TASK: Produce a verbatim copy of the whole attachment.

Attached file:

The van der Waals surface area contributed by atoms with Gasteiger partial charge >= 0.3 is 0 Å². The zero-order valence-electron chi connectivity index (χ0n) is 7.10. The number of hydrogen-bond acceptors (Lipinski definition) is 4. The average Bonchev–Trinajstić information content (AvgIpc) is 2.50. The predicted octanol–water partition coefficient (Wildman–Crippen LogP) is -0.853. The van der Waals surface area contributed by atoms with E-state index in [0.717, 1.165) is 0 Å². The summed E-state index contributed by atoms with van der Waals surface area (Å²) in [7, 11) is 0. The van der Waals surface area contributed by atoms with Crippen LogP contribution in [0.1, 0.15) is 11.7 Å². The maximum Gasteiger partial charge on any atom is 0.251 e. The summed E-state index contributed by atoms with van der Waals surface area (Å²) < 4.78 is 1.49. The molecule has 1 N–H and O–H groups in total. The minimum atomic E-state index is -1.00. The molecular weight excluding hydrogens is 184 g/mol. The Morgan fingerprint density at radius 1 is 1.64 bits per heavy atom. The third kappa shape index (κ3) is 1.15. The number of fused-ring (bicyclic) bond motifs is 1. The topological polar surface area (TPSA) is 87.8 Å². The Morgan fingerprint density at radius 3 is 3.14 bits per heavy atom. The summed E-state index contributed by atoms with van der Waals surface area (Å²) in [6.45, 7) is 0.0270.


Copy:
The van der Waals surface area contributed by atoms with Gasteiger partial charge >= 0.3 is 0 Å². The zero-order valence-electron chi connectivity index (χ0n) is 7.10. The number of hydrogen-bond acceptors (Lipinski definition) is 4. The average Bonchev–Trinajstić information content (AvgIpc) is 2.50. The predicted octanol–water partition coefficient (Wildman–Crippen LogP) is -0.853. The van der Waals surface area contributed by atoms with E-state index in [0.717, 1.165) is 0 Å². The summed E-state index contributed by atoms with van der Waals surface area (Å²) in [7, 11) is 0. The van der Waals surface area contributed by atoms with Crippen LogP contribution in [0.1, 0.15) is 11.7 Å². The maximum Gasteiger partial charge on any atom is 0.251 e. The summed E-state index contributed by atoms with van der Waals surface area (Å²) < 4.78 is 1.49. The molecule has 1 N–H and O–H groups in total. The minimum atomic E-state index is -1.00. The molecular weight excluding hydrogens is 184 g/mol. The Morgan fingerprint density at radius 1 is 1.64 bits per heavy atom. The third kappa shape index (κ3) is 1.15. The number of fused-ring (bicyclic) bond motifs is 1. The topological polar surface area (TPSA) is 87.8 Å². The Morgan fingerprint density at radius 3 is 3.14 bits per heavy atom. The summed E-state index contributed by atoms with van der Waals surface area (Å²) in [6.45, 7) is 0.0270.